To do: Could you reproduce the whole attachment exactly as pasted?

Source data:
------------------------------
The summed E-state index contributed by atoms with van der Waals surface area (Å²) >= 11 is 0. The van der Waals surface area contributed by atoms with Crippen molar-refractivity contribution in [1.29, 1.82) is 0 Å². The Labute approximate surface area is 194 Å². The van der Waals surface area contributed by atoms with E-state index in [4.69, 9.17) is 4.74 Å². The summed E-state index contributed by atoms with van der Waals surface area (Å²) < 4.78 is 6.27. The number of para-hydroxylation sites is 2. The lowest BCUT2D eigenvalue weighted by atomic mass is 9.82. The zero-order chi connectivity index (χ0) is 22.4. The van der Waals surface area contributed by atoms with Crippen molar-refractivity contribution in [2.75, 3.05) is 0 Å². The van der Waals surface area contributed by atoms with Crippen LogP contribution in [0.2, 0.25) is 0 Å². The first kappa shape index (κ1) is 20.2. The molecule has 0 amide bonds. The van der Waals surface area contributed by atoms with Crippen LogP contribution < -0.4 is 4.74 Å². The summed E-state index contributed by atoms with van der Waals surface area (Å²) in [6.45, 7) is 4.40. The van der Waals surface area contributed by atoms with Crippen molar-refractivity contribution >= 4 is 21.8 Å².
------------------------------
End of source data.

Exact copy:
The summed E-state index contributed by atoms with van der Waals surface area (Å²) >= 11 is 0. The van der Waals surface area contributed by atoms with Crippen molar-refractivity contribution in [1.29, 1.82) is 0 Å². The Labute approximate surface area is 194 Å². The van der Waals surface area contributed by atoms with E-state index in [4.69, 9.17) is 4.74 Å². The summed E-state index contributed by atoms with van der Waals surface area (Å²) < 4.78 is 6.27. The number of para-hydroxylation sites is 2. The lowest BCUT2D eigenvalue weighted by atomic mass is 9.82. The zero-order chi connectivity index (χ0) is 22.4. The van der Waals surface area contributed by atoms with Crippen molar-refractivity contribution in [2.75, 3.05) is 0 Å². The van der Waals surface area contributed by atoms with Crippen LogP contribution in [0.2, 0.25) is 0 Å². The first kappa shape index (κ1) is 20.2. The molecule has 0 amide bonds. The van der Waals surface area contributed by atoms with Crippen LogP contribution < -0.4 is 4.74 Å². The summed E-state index contributed by atoms with van der Waals surface area (Å²) in [6.45, 7) is 4.40. The van der Waals surface area contributed by atoms with Crippen molar-refractivity contribution >= 4 is 21.8 Å².